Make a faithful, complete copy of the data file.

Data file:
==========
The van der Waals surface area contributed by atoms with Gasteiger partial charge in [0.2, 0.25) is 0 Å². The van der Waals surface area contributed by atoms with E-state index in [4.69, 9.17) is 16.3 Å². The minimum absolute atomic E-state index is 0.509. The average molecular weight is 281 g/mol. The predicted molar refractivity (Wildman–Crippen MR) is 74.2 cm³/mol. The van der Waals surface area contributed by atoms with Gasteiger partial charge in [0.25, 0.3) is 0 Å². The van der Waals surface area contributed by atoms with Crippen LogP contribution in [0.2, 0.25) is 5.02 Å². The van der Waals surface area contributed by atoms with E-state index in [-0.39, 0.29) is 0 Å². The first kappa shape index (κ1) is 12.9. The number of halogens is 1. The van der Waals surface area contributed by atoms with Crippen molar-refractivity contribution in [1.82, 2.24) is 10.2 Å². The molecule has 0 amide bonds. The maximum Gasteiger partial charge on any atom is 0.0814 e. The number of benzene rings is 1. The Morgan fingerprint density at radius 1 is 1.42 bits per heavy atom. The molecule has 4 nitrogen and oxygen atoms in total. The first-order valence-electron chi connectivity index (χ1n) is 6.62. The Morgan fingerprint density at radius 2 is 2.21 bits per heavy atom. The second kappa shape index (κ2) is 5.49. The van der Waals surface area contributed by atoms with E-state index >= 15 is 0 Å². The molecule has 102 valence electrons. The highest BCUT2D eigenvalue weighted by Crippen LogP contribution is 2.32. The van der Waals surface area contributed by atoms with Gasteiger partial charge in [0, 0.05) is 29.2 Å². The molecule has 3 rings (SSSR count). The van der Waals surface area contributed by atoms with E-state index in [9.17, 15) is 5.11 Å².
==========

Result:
The van der Waals surface area contributed by atoms with Gasteiger partial charge in [0.2, 0.25) is 0 Å². The van der Waals surface area contributed by atoms with E-state index in [4.69, 9.17) is 16.3 Å². The minimum absolute atomic E-state index is 0.509. The average molecular weight is 281 g/mol. The predicted molar refractivity (Wildman–Crippen MR) is 74.2 cm³/mol. The van der Waals surface area contributed by atoms with Gasteiger partial charge in [0.25, 0.3) is 0 Å². The van der Waals surface area contributed by atoms with Crippen LogP contribution in [0.2, 0.25) is 5.02 Å². The van der Waals surface area contributed by atoms with E-state index in [-0.39, 0.29) is 0 Å². The first kappa shape index (κ1) is 12.9. The number of halogens is 1. The van der Waals surface area contributed by atoms with Crippen molar-refractivity contribution in [1.82, 2.24) is 10.2 Å². The molecule has 0 amide bonds. The maximum Gasteiger partial charge on any atom is 0.0814 e. The number of benzene rings is 1. The Morgan fingerprint density at radius 1 is 1.42 bits per heavy atom. The molecule has 4 nitrogen and oxygen atoms in total. The first-order valence-electron chi connectivity index (χ1n) is 6.62. The Morgan fingerprint density at radius 2 is 2.21 bits per heavy atom. The second kappa shape index (κ2) is 5.49. The van der Waals surface area contributed by atoms with E-state index >= 15 is 0 Å². The molecule has 102 valence electrons. The highest BCUT2D eigenvalue weighted by Crippen LogP contribution is 2.32. The van der Waals surface area contributed by atoms with Gasteiger partial charge in [0, 0.05) is 29.2 Å². The molecule has 3 rings (SSSR count). The van der Waals surface area contributed by atoms with E-state index in [9.17, 15) is 5.11 Å².